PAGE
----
U.S. Senators Ron Wyden, D-Ore., and Richard Burr, R-N.C., have introduced bipartisan legislation aimed at ending abuses of a low-income veterans' pension program.
The Veterans Pension Protection Act seeks to combat a growing niche industry that profits by preying on elderly veterans. So-called "pension poachers" are convincing veterans with substantial assets to hide those assets in trusts and annuity products in an effort to qualify for the maximum allowable needs-based Veterans Administration (VA) pension. In order to ensure that only applicants in need receive the Aid and Attendance veterans pensions, the bill would establish a three-year "look back" period for individuals applying for benefits.
"Pension poachers are using a low-income veterans' benefit as a lure to prey on veterans and their lifetime savings," Wyden said. "These needed reforms will strengthen the program for veterans who need the benefit, and help protect veterans who do not."
"After all that our veterans and their families have sacrificed, we must do everything we can to protect the VA pension program, which helps ensure that veterans who honorably served our country in a time of war will never live in poverty," Burr said. "By strengthening the pension program and implementing protections to discourage abuse, we can safeguard its benefits so they will be there for those who genuinely need them and help discourage companies from preying on elderly veterans who do not."
Wyden and Burr, ranking member of the Senate Veterans' Affairs Committee, introduced similar legislation last year after working with the Government Accountability Office (GAO) to shed light on the growing industry aimed at convincing veterans to manipulate assets in order to appear for tax-free, needs-based pensions, which can pay more than $20,000 a year. The issue was also the subject of a Senate Special Committee on Aging hearing last June.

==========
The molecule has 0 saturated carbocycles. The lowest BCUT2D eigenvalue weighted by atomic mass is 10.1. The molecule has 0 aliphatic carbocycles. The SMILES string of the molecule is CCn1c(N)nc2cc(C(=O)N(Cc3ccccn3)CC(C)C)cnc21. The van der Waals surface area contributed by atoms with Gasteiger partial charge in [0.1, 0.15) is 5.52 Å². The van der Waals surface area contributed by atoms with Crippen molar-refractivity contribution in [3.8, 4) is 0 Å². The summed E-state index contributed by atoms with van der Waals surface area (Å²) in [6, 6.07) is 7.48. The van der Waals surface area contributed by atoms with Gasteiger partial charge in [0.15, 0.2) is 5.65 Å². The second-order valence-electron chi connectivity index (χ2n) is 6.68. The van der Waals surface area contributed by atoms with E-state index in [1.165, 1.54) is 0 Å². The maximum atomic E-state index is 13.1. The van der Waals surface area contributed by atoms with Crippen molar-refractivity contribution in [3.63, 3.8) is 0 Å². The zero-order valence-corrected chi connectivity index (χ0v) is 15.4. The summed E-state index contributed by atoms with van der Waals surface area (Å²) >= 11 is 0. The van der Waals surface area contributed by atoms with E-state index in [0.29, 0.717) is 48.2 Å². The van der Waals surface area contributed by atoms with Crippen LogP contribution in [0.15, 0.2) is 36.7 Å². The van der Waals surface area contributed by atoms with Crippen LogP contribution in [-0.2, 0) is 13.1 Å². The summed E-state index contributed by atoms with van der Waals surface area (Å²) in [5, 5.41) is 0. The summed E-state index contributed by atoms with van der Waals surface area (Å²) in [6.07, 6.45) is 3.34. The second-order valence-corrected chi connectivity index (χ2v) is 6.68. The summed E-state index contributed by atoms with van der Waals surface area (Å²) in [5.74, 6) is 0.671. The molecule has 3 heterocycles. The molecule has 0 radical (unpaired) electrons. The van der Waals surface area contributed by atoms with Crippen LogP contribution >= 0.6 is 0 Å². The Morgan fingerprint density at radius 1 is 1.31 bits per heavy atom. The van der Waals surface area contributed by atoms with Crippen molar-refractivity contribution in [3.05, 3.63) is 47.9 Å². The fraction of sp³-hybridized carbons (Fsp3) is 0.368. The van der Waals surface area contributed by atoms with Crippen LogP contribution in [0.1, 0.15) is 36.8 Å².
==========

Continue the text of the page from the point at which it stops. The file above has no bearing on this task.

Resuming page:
During the undercover investigation, GAO identified more than 200 organizations across the country that market financial and estate planning services to help potential pension claimants with excess assets qualify for pension benefits.
The GAO investigation also revealed that some of these organizations were overcharging veterans for services -- up to $10,000 -- or profiting by selling potentially harmful financial products such as trusts or deferred annuities. Trusts can severely limited access to savings and deferred annuities may leave seniors without access to all their funds within their expected lifetime without facing high withdrawal fees. The GAO also recorded two organization representatives who said they helped pension claimants with substantial assets, including millionaires, obtain VA's approval for benefits.
In its findings, GAO recommended establishing a three-year look back period for applicants, and the VA concurred.
The bill is being co-sponsored by Senators Jon Tester, D-Mont., Dean Heller, R-Nev., Richard Blumenthal, D-Conn., and Claire McCaskill, D-Mo.